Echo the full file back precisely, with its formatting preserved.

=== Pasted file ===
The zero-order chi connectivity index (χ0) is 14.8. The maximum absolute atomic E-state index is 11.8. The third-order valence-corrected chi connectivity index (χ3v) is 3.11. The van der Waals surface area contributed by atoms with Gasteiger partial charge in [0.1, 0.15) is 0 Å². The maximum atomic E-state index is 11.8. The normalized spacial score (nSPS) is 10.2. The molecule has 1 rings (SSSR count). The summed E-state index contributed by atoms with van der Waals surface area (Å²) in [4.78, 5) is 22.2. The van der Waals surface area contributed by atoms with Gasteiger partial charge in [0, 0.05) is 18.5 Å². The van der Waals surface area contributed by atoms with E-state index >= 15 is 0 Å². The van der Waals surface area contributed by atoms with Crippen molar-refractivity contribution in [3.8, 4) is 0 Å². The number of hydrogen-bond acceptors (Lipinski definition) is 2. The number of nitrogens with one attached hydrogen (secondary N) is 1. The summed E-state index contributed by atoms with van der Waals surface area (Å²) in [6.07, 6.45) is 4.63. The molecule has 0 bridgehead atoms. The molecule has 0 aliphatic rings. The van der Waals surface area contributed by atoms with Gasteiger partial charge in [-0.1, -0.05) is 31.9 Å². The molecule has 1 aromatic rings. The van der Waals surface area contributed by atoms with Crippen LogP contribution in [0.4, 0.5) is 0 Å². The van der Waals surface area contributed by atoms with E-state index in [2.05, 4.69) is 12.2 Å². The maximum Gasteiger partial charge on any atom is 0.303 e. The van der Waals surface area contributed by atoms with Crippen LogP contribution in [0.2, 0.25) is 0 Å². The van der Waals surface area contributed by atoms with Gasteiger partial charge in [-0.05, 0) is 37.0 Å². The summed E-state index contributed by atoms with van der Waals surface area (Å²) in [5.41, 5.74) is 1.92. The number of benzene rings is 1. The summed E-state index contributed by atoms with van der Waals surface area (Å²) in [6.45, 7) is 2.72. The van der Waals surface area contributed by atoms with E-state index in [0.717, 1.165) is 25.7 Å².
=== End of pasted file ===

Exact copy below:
The zero-order chi connectivity index (χ0) is 14.8. The maximum absolute atomic E-state index is 11.8. The third-order valence-corrected chi connectivity index (χ3v) is 3.11. The van der Waals surface area contributed by atoms with Gasteiger partial charge in [0.1, 0.15) is 0 Å². The maximum atomic E-state index is 11.8. The normalized spacial score (nSPS) is 10.2. The molecule has 1 rings (SSSR count). The summed E-state index contributed by atoms with van der Waals surface area (Å²) in [4.78, 5) is 22.2. The van der Waals surface area contributed by atoms with Gasteiger partial charge in [0, 0.05) is 18.5 Å². The van der Waals surface area contributed by atoms with E-state index >= 15 is 0 Å². The van der Waals surface area contributed by atoms with Crippen molar-refractivity contribution in [3.8, 4) is 0 Å². The number of hydrogen-bond acceptors (Lipinski definition) is 2. The number of nitrogens with one attached hydrogen (secondary N) is 1. The summed E-state index contributed by atoms with van der Waals surface area (Å²) in [6.07, 6.45) is 4.63. The molecule has 0 bridgehead atoms. The molecule has 0 aliphatic rings. The van der Waals surface area contributed by atoms with Gasteiger partial charge in [-0.1, -0.05) is 31.9 Å². The molecule has 1 aromatic rings. The van der Waals surface area contributed by atoms with Crippen LogP contribution in [0.4, 0.5) is 0 Å². The van der Waals surface area contributed by atoms with E-state index in [2.05, 4.69) is 12.2 Å². The maximum Gasteiger partial charge on any atom is 0.303 e. The van der Waals surface area contributed by atoms with Crippen LogP contribution in [0.2, 0.25) is 0 Å². The van der Waals surface area contributed by atoms with Gasteiger partial charge in [-0.05, 0) is 37.0 Å². The summed E-state index contributed by atoms with van der Waals surface area (Å²) in [5.41, 5.74) is 1.92. The number of benzene rings is 1. The summed E-state index contributed by atoms with van der Waals surface area (Å²) in [6.45, 7) is 2.72. The van der Waals surface area contributed by atoms with E-state index in [0.717, 1.165) is 25.7 Å².